Slave to Fashion

Slave to Fashion
Author: Minney Safia
Publsiher: New Internationalist
Total Pages: 249
Release: 2017-09-05
Genre: Social Science
ISBN: 9781780263991

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: “Slave to Fashion offers hope of a fairer, more ethical world and gives the reader plenty of tools to navigate a challenging fashion system.”—Livia Firth There are over 35 million people trapped in modern slavery today—the largest number of slaves in modern history. This is fueled by the global demand for cheap labor—which is what makes the fast fashion industry work. Slave to Fashion is a highly accessible book which uses brilliant design, personal stories, and easy-to-grasp infographics to raise awareness among common brand consumers. Fair trade and sustainable fashion expert Safia Minney draws on her extensive knowledge and personal experience to call attention to the human hardship that goes hand-in-hand with producing our clothes, and highlights what governments, business leaders, and consumers can do to call time on this unnecessary suffering. The product of a successful crowdfunding campaign, Slave to Fashion celebrates those fighting for justice and the many initiatives that are taking place. It contains a practical toolkit that all consumers can use to demand change from the companies that produce our clothes. Safia Minney is a pioneer in ethical business. She developed the fashion industry’s first fair trade supply chains and has helped to create social and organic standards to improve the lives of thousands of economically marginalized people in the developing world. Minney now brings her expertise and experience to help businesses embrace sustainability and transparency in their operations and branding. She is the author of several acclaimed books, including Naked Fashion and Slow Fashion.

Slave to Fashion

Slave to Fashion
Author: Rebecca Campbell
Publsiher: Ballantine Books
Total Pages: 337
Release: 2005-03
Genre: Fashion
ISBN: 9780345478184

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Katie Castle loses her dream job with chic fashion designer Penny Moss, as well as her fiancé, Penny's son, after a fling with one of the company drivers, and attempts to maneuver herself back into the fashion world.

Slaves to Fashion

Slaves to Fashion
Author: Monica L. Miller
Publsiher: Duke University Press
Total Pages: 407
Release: 2010-07-01
Genre: Social Science
ISBN: 9780822391517

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Slaves to Fashion is a pioneering cultural history of the black dandy, from his emergence in Enlightenment England to his contemporary incarnations in the cosmopolitan art worlds of London and New York. It is populated by sartorial impresarios such as Julius Soubise, a freed slave who sometimes wore diamond-buckled, red-heeled shoes as he circulated through the social scene of eighteenth-century London, and Yinka Shonibare, a prominent Afro-British artist who not only styles himself as a fop but also creates ironic commentaries on black dandyism in his work. Interpreting performances and representations of black dandyism in particular cultural settings and literary and visual texts, Monica L. Miller emphasizes the importance of sartorial style to black identity formation in the Atlantic diaspora. Dandyism was initially imposed on black men in eighteenth-century England, as the Atlantic slave trade and an emerging culture of conspicuous consumption generated a vogue in dandified black servants. “Luxury slaves” tweaked and reworked their uniforms, and were soon known for their sartorial novelty and sometimes flamboyant personalities. Tracing the history of the black dandy forward to contemporary celebrity incarnations such as Andre 3000 and Sean Combs, Miller explains how black people became arbiters of style and how they have historically used the dandy’s signature tools—clothing, gesture, and wit—to break down limiting identity markers and propose new ways of fashioning political and social possibility in the black Atlantic world. With an aplomb worthy of her iconographic subject, she considers the black dandy in relation to nineteenth-century American literature and drama, W. E. B. Du Bois’s reflections on black masculinity and cultural nationalism, the modernist aesthetics of the Harlem Renaissance, and representations of black cosmopolitanism in contemporary visual art.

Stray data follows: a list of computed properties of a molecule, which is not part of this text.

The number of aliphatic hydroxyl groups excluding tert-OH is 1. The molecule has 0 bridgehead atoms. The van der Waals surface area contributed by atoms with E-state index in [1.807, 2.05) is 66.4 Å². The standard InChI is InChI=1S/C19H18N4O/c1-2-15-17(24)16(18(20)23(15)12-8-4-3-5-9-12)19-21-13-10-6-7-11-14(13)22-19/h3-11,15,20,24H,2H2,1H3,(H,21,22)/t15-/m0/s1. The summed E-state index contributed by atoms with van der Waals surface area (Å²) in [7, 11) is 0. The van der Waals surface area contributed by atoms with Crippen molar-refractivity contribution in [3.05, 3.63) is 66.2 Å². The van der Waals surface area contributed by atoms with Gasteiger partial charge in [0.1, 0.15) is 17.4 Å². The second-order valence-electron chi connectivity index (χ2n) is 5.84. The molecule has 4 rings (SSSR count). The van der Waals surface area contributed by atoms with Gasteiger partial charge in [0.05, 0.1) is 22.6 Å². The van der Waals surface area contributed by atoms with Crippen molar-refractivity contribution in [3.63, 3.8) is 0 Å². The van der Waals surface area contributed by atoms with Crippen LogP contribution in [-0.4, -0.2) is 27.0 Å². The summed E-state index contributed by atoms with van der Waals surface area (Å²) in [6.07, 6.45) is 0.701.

Slaves to Fashion

Slaves to Fashion
Author: Robert J. S. Ross
Publsiher: Unknown
Total Pages: 420
Release: 2004-10-04
Genre: Business & Economics
ISBN: STANFORD:36105133583422

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DIVA provocative and accessible history and study of the sweatshop and a major contribution to the debate over its rebirth /div

Slow Fashion

Slow Fashion
Author: Safia Minney
Publsiher: New Internationalist
Total Pages: 364
Release: 2016-03-21
Genre: Design
ISBN: 9781780262857